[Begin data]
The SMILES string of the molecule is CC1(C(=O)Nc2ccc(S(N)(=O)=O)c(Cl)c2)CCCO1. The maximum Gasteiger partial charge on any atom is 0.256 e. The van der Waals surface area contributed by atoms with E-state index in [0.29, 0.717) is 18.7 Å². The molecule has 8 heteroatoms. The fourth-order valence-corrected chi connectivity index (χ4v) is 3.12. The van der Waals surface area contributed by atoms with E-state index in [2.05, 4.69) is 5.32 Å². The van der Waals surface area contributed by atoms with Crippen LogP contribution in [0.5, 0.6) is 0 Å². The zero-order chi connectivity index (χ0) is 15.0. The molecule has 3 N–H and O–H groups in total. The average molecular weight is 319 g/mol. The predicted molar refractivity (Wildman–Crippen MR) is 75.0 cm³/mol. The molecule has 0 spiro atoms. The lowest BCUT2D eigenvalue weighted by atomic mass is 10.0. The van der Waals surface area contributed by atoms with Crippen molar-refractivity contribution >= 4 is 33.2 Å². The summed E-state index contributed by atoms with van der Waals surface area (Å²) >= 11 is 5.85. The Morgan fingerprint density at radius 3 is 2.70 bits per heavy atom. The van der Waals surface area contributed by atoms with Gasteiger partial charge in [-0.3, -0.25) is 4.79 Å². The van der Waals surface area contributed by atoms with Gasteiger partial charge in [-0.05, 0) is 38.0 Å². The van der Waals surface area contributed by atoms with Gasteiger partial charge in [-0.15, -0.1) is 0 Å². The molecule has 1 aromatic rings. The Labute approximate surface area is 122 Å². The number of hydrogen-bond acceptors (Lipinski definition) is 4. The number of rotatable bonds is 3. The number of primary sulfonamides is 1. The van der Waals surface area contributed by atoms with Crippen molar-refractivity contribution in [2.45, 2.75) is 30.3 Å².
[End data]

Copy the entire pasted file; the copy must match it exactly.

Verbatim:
The SMILES string of the molecule is CC1(C(=O)Nc2ccc(S(N)(=O)=O)c(Cl)c2)CCCO1. The maximum Gasteiger partial charge on any atom is 0.256 e. The van der Waals surface area contributed by atoms with E-state index in [0.29, 0.717) is 18.7 Å². The molecule has 8 heteroatoms. The fourth-order valence-corrected chi connectivity index (χ4v) is 3.12. The van der Waals surface area contributed by atoms with E-state index in [2.05, 4.69) is 5.32 Å². The van der Waals surface area contributed by atoms with Crippen LogP contribution in [0.5, 0.6) is 0 Å². The zero-order chi connectivity index (χ0) is 15.0. The molecule has 3 N–H and O–H groups in total. The average molecular weight is 319 g/mol. The predicted molar refractivity (Wildman–Crippen MR) is 75.0 cm³/mol. The molecule has 0 spiro atoms. The lowest BCUT2D eigenvalue weighted by atomic mass is 10.0. The van der Waals surface area contributed by atoms with Crippen molar-refractivity contribution >= 4 is 33.2 Å². The summed E-state index contributed by atoms with van der Waals surface area (Å²) >= 11 is 5.85. The Morgan fingerprint density at radius 3 is 2.70 bits per heavy atom. The van der Waals surface area contributed by atoms with Gasteiger partial charge in [-0.3, -0.25) is 4.79 Å². The van der Waals surface area contributed by atoms with Gasteiger partial charge in [-0.05, 0) is 38.0 Å². The van der Waals surface area contributed by atoms with Gasteiger partial charge in [-0.15, -0.1) is 0 Å². The molecule has 1 aromatic rings. The Labute approximate surface area is 122 Å². The number of hydrogen-bond acceptors (Lipinski definition) is 4. The number of rotatable bonds is 3. The number of primary sulfonamides is 1. The van der Waals surface area contributed by atoms with Crippen molar-refractivity contribution in [2.45, 2.75) is 30.3 Å².